By Andrew Rabin
“Now this is just an introduction, before I blow your mind.”
With the current Roundtable Reviews series on Nickelodeon shows, I decided to rank some of the theme songs of Nick shows. You know, because of this site’s revered history with theme songs. (Just kidding. That never happened. That reference probably stopped this piece from reaching part two.) I limited the rankings to only shows that debuted before 2000 to keep the list “historic,” at least relative to a network that launched in 1979. This eliminates all but two shows currently on the channel. I mostly focused on Nickelodeon’s original series (with one notable exception), which is what left the list at 40 out of about 45 possible shows (and The Amanda Show, which had a non-notable theme song and aired only a handful of episodes in 1999). Both the music and the visual opening sequence were considered, but this is an admittedly subjective list. Please share your complaints in the comments.
Why am I the one doing this? I have a deep love of both Nickelodeon (we were definitely a Nick family, and not a Disney Channel family, which was not part of my cable system growing up) and theme songs (about 300 on my iPod). Also I offered to do it. And, while in the interest of full disclosure, my sister currently works for Nick Jr., she started only at the beginning of this August, so she had no input into the creation of these theme songs.
We’ll get to the highlights in the next few weeks, but this week we start with the bottom of the barrel with a parade of puppets and the first paw print.
40. The Mystery Files of Shelby Woo (1996-98)
We start with a theme song that is barely there. These first two videos are the only ones I will have featuring the song playing without the visual context, and that is because there is no visual context. In episodes of The Mystery Files of Shelby Woo, mere beats of the music played before Irene Ng’s Woo started talking about the case of the week. The music is vaguely western, but the show takes place in Florida. This is simply placeholder music, and while it serves that purpose, it adds nothing and bears no relation to the series as a whole.
39. Figure It Out (1997-99; 2012-)
Much like Shelby Woo, Figure It Out‘s opening song plays over episode-specific introductions of the first contestant and the four panelists, with little attention paid to the music itself. Yet, for whatever reason, this feels much more natural for a game show than it does for a scripted series. It should be noted very similar sounding themes were used for the original series and last year’s relaunch, and I am not completely sure which version of the music is in the video above.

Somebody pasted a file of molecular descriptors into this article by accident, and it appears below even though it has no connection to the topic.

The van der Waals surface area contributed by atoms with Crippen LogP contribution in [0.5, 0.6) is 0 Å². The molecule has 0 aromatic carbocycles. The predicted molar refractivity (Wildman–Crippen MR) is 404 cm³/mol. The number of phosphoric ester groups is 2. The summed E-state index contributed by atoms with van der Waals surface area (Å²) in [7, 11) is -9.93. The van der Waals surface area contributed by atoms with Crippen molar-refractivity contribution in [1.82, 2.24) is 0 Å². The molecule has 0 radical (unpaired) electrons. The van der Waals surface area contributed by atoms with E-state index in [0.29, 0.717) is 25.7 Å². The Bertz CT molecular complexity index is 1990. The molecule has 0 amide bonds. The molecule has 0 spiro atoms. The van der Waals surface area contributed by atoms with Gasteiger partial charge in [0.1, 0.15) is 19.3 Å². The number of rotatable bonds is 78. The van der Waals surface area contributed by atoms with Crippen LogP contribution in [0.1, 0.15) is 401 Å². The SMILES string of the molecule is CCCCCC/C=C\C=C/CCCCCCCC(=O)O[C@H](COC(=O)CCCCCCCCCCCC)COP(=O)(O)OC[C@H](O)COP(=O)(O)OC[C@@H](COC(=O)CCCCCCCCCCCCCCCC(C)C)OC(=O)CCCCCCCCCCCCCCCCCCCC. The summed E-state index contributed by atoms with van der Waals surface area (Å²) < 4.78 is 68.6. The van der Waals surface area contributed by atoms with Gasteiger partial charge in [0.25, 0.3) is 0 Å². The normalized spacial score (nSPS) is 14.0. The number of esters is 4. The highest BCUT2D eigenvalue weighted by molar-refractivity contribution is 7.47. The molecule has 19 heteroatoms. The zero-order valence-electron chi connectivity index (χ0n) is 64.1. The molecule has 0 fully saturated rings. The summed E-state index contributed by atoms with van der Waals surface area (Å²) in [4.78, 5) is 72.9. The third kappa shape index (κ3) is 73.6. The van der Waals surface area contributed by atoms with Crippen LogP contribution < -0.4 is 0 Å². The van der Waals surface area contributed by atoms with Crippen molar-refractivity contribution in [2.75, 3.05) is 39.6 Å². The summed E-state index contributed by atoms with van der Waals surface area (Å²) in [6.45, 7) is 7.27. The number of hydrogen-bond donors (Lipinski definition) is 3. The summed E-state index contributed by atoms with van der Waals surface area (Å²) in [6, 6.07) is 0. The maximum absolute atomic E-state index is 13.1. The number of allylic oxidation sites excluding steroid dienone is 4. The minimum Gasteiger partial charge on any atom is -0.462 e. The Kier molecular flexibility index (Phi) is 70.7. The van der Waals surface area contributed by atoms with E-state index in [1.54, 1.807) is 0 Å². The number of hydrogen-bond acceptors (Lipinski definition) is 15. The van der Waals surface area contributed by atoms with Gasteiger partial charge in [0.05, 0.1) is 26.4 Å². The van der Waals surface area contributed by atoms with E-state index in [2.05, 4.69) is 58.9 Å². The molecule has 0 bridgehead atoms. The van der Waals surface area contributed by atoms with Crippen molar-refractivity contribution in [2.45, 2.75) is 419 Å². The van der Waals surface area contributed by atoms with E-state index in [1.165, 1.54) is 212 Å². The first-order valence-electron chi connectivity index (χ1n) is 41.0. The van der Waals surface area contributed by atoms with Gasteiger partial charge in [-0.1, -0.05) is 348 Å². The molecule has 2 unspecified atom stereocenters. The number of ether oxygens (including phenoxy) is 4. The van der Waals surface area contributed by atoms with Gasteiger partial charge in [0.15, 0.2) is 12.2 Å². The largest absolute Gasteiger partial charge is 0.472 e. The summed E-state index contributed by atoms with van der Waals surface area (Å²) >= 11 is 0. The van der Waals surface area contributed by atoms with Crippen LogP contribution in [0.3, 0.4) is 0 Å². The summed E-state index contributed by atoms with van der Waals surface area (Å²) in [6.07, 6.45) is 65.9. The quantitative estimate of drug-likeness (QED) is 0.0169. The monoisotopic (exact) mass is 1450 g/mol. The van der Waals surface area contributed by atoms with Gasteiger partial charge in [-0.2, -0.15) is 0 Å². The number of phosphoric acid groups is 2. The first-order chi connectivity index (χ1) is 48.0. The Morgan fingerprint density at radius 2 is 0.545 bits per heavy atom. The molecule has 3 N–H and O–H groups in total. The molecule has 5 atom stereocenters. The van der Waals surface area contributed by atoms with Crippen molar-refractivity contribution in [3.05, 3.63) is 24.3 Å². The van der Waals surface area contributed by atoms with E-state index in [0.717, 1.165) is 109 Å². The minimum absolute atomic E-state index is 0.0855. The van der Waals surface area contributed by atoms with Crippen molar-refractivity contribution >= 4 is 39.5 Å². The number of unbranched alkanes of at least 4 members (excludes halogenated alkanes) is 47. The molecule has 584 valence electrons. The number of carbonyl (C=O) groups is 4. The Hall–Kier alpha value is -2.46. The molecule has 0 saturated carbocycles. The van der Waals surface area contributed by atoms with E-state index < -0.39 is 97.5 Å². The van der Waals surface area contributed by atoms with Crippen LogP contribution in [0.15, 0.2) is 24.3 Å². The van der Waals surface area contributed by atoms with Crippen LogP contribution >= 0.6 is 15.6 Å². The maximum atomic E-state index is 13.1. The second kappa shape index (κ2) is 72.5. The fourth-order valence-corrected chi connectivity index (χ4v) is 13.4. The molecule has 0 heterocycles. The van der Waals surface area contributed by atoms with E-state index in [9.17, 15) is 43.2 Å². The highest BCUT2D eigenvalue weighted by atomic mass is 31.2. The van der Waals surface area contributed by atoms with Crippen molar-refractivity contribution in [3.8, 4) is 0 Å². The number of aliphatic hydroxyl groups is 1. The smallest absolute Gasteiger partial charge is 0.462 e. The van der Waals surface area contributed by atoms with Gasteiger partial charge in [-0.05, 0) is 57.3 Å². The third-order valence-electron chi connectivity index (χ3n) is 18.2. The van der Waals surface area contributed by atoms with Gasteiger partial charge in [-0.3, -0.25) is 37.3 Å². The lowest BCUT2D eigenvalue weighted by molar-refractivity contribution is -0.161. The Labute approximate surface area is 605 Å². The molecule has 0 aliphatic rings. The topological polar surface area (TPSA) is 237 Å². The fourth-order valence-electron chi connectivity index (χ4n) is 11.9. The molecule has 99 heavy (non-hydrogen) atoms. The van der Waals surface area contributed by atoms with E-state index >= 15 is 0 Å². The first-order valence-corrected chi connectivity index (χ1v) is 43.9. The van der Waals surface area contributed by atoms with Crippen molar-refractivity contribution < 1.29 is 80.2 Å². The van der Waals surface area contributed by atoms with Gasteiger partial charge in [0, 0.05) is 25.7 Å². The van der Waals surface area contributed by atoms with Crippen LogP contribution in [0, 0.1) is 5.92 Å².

38. Blue’s Clues (1996-2006)
I know what you’re thinking. The Blue’s Clues song? With the paw prints and the notebook and the thinking chair? That song is so catchy, and it explains the show so well. That has to be higher than 38th. And you are right. That would be higher than 38th. That would probably be in the top ten. But that is not actually the theme song for Blue’s Clues. Instead, it is this short little tune which introduces the audience to both Steve and Blue, but does little else to show the premise of the show or the characters. Notably, the later, Joe-era theme song was a bit better in this regard, including appearances by several supporting characters.
37. Wild & Crazy Kids (1990-92)
The voice over for the Wild & Crazy Kids theme song states specifically that this is a show that “goes anywhere and does anything to find kids having fun.” The title of the show suggests this fun will be wild and crazy, and not just ordinary, run-of-the-mill fun. So why does the video twice highlight kids playing baseball? Is this show going to give me the wild and crazy, or little league highlights?
36. Weinerville (1993-96)
Given the inherent insanity of Weinerville, in which host and creator Marc Weiner also served as the face and puppeteer of several puppets, the theme song is disappointing. Only two of the puppets are seen, and generic rock music is used. Weinerville was very much in the vein of the popular Pee-wee’s Playhouse, and this theme could have benefited from the silliness of that show’s opening.
t34. Allegra’s Window (1994-96)
t34. Eureeka’s Castle (1989-95)
Yes, you read that right, it is the first of two ties we have in these rankings. Not only are these shows very similar sounding, but the theme songs are very similar with the same fatal flaw. Both openings show an endless parade of characters, primarily puppets, without any clue as to who these characters are. It becomes clear at the end of the Allegra’s Window theme who Allegra is, but that is only the final four seconds, after we are shown eight different puppet characters and three humans. Eureeka’s Castle never tells us who Eureeka is, and in fact provides several false hints. My guess from watching the intro was that the giant who claims ownership of the castle would therefore be Eureeka, but it apparently is the sorceress we see briefly throughout the sequence. In this intro, she is one of about a dozen different puppet characters with equal screen time. In a children’s show, like these, an introduction sequence not highlighting the title character is a fatal flaw, and parading several characters without any frame of reference confuses the viewer before the program even begins.
33. Roundhouse (1992-94)
Nickelodeon’s All That predecessor in sketch comedy, the actor-by-actor credits in the opening sequence bear a resemblance to the later show. However, one must wonder whether someone is after the cast of Roundhouse, or the entire cast is simply paranoid. Each and every character looks in several directions, often over their shoulder, before running off. Meanwhile, the first twenty seconds of music can best be described as repetitive.
Next time: Skateboards, comics, and 32-25